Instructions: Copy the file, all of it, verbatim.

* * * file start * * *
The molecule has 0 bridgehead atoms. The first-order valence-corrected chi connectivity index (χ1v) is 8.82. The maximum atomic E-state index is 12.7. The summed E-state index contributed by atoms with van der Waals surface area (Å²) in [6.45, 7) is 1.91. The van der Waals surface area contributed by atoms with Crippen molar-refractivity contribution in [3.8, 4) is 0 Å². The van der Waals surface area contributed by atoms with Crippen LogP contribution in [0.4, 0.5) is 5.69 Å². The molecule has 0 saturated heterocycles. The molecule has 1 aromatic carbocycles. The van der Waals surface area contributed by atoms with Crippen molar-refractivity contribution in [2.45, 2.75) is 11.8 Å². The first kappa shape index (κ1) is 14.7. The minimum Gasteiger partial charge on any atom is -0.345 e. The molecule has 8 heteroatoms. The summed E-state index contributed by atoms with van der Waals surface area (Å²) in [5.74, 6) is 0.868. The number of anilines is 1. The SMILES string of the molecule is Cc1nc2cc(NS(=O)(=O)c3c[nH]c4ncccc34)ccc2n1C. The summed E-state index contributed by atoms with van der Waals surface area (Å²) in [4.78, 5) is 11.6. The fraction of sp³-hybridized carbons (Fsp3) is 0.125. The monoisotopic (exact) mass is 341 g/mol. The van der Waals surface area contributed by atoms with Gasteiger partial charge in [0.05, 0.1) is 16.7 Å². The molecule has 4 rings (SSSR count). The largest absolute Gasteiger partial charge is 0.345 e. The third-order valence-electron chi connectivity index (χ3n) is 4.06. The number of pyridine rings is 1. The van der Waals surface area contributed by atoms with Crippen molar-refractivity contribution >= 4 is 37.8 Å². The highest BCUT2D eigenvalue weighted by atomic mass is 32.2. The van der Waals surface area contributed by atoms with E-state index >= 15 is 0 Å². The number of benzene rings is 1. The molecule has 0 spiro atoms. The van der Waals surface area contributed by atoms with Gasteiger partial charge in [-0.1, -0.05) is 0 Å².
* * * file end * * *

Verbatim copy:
The molecule has 0 bridgehead atoms. The first-order valence-corrected chi connectivity index (χ1v) is 8.82. The maximum atomic E-state index is 12.7. The summed E-state index contributed by atoms with van der Waals surface area (Å²) in [6.45, 7) is 1.91. The van der Waals surface area contributed by atoms with Crippen molar-refractivity contribution in [3.8, 4) is 0 Å². The van der Waals surface area contributed by atoms with Crippen LogP contribution in [0.4, 0.5) is 5.69 Å². The molecule has 0 saturated heterocycles. The molecule has 1 aromatic carbocycles. The van der Waals surface area contributed by atoms with Crippen molar-refractivity contribution in [2.45, 2.75) is 11.8 Å². The first kappa shape index (κ1) is 14.7. The minimum Gasteiger partial charge on any atom is -0.345 e. The molecule has 8 heteroatoms. The summed E-state index contributed by atoms with van der Waals surface area (Å²) in [5.74, 6) is 0.868. The number of anilines is 1. The SMILES string of the molecule is Cc1nc2cc(NS(=O)(=O)c3c[nH]c4ncccc34)ccc2n1C. The summed E-state index contributed by atoms with van der Waals surface area (Å²) in [4.78, 5) is 11.6. The fraction of sp³-hybridized carbons (Fsp3) is 0.125. The monoisotopic (exact) mass is 341 g/mol. The van der Waals surface area contributed by atoms with Gasteiger partial charge in [0.05, 0.1) is 16.7 Å². The molecule has 4 rings (SSSR count). The largest absolute Gasteiger partial charge is 0.345 e. The third-order valence-electron chi connectivity index (χ3n) is 4.06. The number of pyridine rings is 1. The van der Waals surface area contributed by atoms with Crippen molar-refractivity contribution >= 4 is 37.8 Å². The highest BCUT2D eigenvalue weighted by atomic mass is 32.2. The van der Waals surface area contributed by atoms with E-state index >= 15 is 0 Å². The number of benzene rings is 1. The molecule has 0 spiro atoms. The van der Waals surface area contributed by atoms with Gasteiger partial charge in [-0.1, -0.05) is 0 Å².